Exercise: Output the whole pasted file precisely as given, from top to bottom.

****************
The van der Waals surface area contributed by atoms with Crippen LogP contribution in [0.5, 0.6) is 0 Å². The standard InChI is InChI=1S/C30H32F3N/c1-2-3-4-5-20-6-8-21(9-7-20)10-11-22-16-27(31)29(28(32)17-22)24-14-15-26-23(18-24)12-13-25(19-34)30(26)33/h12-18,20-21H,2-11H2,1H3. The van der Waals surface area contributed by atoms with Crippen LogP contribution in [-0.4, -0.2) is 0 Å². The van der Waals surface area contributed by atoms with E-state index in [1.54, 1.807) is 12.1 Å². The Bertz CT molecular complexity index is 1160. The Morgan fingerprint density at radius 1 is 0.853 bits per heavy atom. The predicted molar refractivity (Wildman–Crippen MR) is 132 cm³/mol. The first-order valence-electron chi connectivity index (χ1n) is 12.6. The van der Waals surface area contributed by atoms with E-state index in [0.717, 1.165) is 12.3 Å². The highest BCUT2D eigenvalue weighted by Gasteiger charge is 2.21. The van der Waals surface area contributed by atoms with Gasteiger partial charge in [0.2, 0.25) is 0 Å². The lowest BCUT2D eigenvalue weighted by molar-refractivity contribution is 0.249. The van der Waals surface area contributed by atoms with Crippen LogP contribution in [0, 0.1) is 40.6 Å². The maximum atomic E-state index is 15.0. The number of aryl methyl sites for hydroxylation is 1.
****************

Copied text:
The van der Waals surface area contributed by atoms with Crippen LogP contribution in [0.5, 0.6) is 0 Å². The standard InChI is InChI=1S/C30H32F3N/c1-2-3-4-5-20-6-8-21(9-7-20)10-11-22-16-27(31)29(28(32)17-22)24-14-15-26-23(18-24)12-13-25(19-34)30(26)33/h12-18,20-21H,2-11H2,1H3. The van der Waals surface area contributed by atoms with Crippen LogP contribution in [-0.4, -0.2) is 0 Å². The van der Waals surface area contributed by atoms with E-state index in [1.54, 1.807) is 12.1 Å². The Bertz CT molecular complexity index is 1160. The Morgan fingerprint density at radius 1 is 0.853 bits per heavy atom. The predicted molar refractivity (Wildman–Crippen MR) is 132 cm³/mol. The first-order valence-electron chi connectivity index (χ1n) is 12.6. The van der Waals surface area contributed by atoms with E-state index in [0.717, 1.165) is 12.3 Å². The highest BCUT2D eigenvalue weighted by Gasteiger charge is 2.21. The van der Waals surface area contributed by atoms with Gasteiger partial charge in [0.2, 0.25) is 0 Å². The lowest BCUT2D eigenvalue weighted by molar-refractivity contribution is 0.249. The van der Waals surface area contributed by atoms with Crippen LogP contribution in [0, 0.1) is 40.6 Å². The maximum atomic E-state index is 15.0. The number of aryl methyl sites for hydroxylation is 1.